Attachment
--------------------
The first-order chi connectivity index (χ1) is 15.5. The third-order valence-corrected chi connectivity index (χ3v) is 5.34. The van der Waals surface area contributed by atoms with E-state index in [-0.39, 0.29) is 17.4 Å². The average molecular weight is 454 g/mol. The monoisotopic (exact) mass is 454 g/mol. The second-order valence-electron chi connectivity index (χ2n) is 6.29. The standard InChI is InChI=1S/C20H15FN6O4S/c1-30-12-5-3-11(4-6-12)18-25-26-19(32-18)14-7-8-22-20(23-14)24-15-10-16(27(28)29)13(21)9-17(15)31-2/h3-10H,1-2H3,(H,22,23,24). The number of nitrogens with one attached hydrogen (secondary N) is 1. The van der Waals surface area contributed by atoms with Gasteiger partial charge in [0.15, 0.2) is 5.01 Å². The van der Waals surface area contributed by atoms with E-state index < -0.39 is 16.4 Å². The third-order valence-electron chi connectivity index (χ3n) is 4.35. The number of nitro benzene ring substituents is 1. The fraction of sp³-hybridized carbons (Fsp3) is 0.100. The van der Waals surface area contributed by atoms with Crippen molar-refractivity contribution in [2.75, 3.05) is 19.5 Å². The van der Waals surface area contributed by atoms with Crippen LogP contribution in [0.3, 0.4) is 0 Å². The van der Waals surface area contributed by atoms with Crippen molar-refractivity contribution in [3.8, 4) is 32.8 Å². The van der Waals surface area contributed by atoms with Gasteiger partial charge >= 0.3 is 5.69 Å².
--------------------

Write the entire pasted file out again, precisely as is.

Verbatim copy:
The first-order chi connectivity index (χ1) is 15.5. The third-order valence-corrected chi connectivity index (χ3v) is 5.34. The van der Waals surface area contributed by atoms with E-state index in [-0.39, 0.29) is 17.4 Å². The average molecular weight is 454 g/mol. The monoisotopic (exact) mass is 454 g/mol. The second-order valence-electron chi connectivity index (χ2n) is 6.29. The standard InChI is InChI=1S/C20H15FN6O4S/c1-30-12-5-3-11(4-6-12)18-25-26-19(32-18)14-7-8-22-20(23-14)24-15-10-16(27(28)29)13(21)9-17(15)31-2/h3-10H,1-2H3,(H,22,23,24). The number of nitrogens with one attached hydrogen (secondary N) is 1. The van der Waals surface area contributed by atoms with Gasteiger partial charge in [0.15, 0.2) is 5.01 Å². The van der Waals surface area contributed by atoms with E-state index < -0.39 is 16.4 Å². The third-order valence-electron chi connectivity index (χ3n) is 4.35. The number of nitro benzene ring substituents is 1. The fraction of sp³-hybridized carbons (Fsp3) is 0.100. The van der Waals surface area contributed by atoms with Crippen molar-refractivity contribution in [2.75, 3.05) is 19.5 Å². The van der Waals surface area contributed by atoms with Crippen LogP contribution in [0.3, 0.4) is 0 Å². The van der Waals surface area contributed by atoms with Crippen molar-refractivity contribution in [3.8, 4) is 32.8 Å². The van der Waals surface area contributed by atoms with Gasteiger partial charge >= 0.3 is 5.69 Å².